United States, Appellant, v. Turner Construction Co., Appellee, 819 F.2d 283 (Fed. Cir. 1987)Annotate this Case
Helene M. Goldberg, Commercial Litigation Branch, Dept. of Justice, Washington, D.C., argued for appellant. With her on brief were Richard K. Willard, Asst. Atty. Gen., David M. Cohen, Director and Thomas W. Petersen, Asst. Director.
Charles C. Meeker, Adams, McCullough & Beard, Raleigh, N.C., argued for appellee. With him on brief was E.D. Gaskins, Jr.
Before RICH, Circuit Judge, NICHOLS, Senior Circuit Judge, and SMITH, Circuit Judge.
NICHOLS, Senior Circuit Judge.
The United States appeals the final decision of the Armed Services Board of Contract Appeals (ASBCA), ASBCA No. 29176, 86-1 BCA (CCH) p 18,691, concluding that the government's insistence on its view of the contract, Nos. 3301-50 and 141-77-0006, was effectively a change in the contract specifications, and remanding for an award of an appropriate equitable adjustment. We affirm.
This case involves a contract between the Turner Construction Company (Turner) and the former Department of Health, Education, and Welfare for work in connection with construction of the National Institute of Environmental Health Services laboratory facility in Research Triangle Park, North Carolina. The work related to this dispute was performed by Johnson Controls, Inc. (Johnson), a Turner subcontractor. Turner has certified the claim following the decision of this court in United States v. Johnson Controls, Inc., 713 F.2d 1541 (Fed. Cir. 1983) rejecting a direct appeal by Johnson.
A portion of Johnson's contract with the government required the installation of air volume control systems, known as quantitative air control systems (QAC), in the laboratories. The QAC is directed by a velocity pressure transmitter, which is a device that transmits air volume information to the control center. The dispute in this case is whether the contract specifications for the QAC require location of the transmitters within central metal cabinets. Turner, on behalf of Johnson, says that the contract does not specify the location of the transmitters and they were therefore at liberty to place the transmitters near the source of the air, as they did. The government disagreed during performance and insisted that the transmitters be relocated from the "field" to the metal cabinets containing the QAC, resulting in additional costs to Johnson.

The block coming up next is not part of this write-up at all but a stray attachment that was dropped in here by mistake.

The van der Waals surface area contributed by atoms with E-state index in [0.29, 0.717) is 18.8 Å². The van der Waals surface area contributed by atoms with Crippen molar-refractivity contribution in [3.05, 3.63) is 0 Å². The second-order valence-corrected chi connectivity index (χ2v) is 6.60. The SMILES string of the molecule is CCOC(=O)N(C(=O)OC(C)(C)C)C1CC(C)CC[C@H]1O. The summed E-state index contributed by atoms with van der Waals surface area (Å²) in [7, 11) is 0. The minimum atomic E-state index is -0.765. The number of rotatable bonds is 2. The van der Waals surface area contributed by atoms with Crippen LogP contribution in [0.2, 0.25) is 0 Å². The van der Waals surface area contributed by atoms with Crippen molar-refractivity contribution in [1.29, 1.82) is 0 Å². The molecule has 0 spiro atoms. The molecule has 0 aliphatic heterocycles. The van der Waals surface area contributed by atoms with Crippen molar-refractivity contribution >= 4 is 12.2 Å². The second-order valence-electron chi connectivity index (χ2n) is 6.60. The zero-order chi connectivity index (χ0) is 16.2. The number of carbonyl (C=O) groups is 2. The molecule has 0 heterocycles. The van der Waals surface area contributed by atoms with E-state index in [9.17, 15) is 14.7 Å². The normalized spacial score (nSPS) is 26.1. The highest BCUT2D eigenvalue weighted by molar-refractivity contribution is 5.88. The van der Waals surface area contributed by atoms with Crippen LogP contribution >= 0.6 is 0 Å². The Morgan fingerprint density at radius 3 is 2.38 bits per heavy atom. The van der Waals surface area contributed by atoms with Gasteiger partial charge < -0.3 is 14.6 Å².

Knowledge of the board decision is assumed and reference is made thereto for all possibly relevant contract clauses. The provision of the contract most relevant to this discussion, specification Sec. 17010, is as follows:6. AIR VOLUME CONTROL CENTERS (QAC)
A. Air Volume Control Centers (QAC) shall be factory assembled and calibrated. It shall consist of metal cabinet constructed of 14 gage [sic] steel with hinged front, key locked doors, necessary guages, [sic] meters, controllers, etc., as specified herein and as shown on drawings, to achieve the function intended.
The question really is whether or not an "air volume control center" must include the transmitter. The description of the contents of the metal cabinet does not mention the transmitter. The board rejected the government's word-by-word analysis of the contract, repeated in part on appeal, intended to persuade the board and this court that the transmitters were intended for the metal cabinets. The government, for example, argued that the word "etc." in paragraph 6A was intended to include the transmitter in the contents list. The board rejected this argument, concluding that it is unlikely that the transmitter, the most expensive component of the QAC, would be referred to in such a minor and secondary fashion.
The contract was interpreted by letter after the first invitation for bids (IFB) to make it more clear a certain proprietary transmitter was not required. Some transmitters are normally installed in the "control centers," others are not. Bidders had construed the original IFB as requiring a proprietary transmitter of one type, that would have been in the "control center." On learning that this proprietary item would not be required, Johnson reduced its bid.
After considering the various clarifying correspondence and the events that transpired, the board concluded that the location of the transmitters was, in the final contract, discretionary and not a proprietary feature of the contract. The board then noted the government designer's concession that the transmitters function as effectively in the field as they would in metal cabinets and concluded that the forced relocation of the transmitters to the cabinets was a change in contract specifications for which equitable adjustment is due.